One of the world's last surviving Lancaster bombers has taken to the skies to mark 50 years of the Battle of Britain Memorial Flight. The aircraft, taking part in a flypast at RAF Coningsby, Lincolnshire, is one of only two airworthy Lancasters. More than 7,000 Lancasters were built during the 1940s and played a major part during World War II.
Veterans from Bomber Command are at the rededication of the plane, which has been restored in Coventry. One of the pilots, Gp Capt Stuart Atha, said it was a privilege to fly the Lancaster.
"You can read about things, you can watch films but here you can smell, you can hear and you can see it. And we get the opportunity to feel it as well. "When we fly this aircraft, we very much remember what the guys who sat in the very same seats that we're sitting in went through." The only other flying Lancaster is in Canada.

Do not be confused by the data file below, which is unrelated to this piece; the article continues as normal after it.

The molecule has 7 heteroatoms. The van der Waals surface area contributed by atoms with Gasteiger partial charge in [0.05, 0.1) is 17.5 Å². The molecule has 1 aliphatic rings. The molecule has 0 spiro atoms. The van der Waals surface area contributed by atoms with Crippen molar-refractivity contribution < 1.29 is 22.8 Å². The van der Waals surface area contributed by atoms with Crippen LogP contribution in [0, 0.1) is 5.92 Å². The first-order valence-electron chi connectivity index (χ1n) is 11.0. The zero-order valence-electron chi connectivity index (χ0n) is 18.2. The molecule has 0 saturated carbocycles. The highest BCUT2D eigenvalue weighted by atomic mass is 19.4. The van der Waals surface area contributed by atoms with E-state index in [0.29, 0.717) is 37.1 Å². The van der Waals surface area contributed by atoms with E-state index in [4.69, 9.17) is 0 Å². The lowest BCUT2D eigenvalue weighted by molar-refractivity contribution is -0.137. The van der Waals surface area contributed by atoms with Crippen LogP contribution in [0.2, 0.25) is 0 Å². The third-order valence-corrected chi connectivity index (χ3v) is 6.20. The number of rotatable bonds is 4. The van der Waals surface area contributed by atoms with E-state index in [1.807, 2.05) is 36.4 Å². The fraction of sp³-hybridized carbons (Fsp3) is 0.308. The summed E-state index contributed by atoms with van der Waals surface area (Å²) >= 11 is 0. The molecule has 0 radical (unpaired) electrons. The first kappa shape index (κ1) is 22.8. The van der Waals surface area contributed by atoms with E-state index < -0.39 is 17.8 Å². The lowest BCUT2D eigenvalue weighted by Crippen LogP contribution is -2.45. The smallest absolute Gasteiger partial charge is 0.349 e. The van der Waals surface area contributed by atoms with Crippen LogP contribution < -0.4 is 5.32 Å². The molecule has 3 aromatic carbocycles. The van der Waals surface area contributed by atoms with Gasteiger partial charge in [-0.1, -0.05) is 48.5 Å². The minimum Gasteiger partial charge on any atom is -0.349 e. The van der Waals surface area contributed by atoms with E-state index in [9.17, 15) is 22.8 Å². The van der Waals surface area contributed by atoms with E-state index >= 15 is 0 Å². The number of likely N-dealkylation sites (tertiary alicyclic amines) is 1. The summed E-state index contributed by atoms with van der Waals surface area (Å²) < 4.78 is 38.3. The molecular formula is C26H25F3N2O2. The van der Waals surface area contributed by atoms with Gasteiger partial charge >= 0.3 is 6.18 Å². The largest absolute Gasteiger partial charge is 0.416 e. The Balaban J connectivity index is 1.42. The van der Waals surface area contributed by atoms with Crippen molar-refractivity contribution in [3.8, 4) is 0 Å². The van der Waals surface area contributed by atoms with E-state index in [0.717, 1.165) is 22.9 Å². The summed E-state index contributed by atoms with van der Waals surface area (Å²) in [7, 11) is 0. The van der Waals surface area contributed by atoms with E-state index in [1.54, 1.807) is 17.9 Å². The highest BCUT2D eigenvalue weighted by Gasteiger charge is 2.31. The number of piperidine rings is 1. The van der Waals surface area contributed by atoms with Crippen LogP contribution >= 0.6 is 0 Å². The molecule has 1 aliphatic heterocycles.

The Battle of Britain Memorial Flight is an historic collection of aircraft that commemorate the RAF's involvement in all the campaigns of WWII. It includes the Lancaster, a Dakota, five Spitfires, two Hurricanes and two Chipmunks.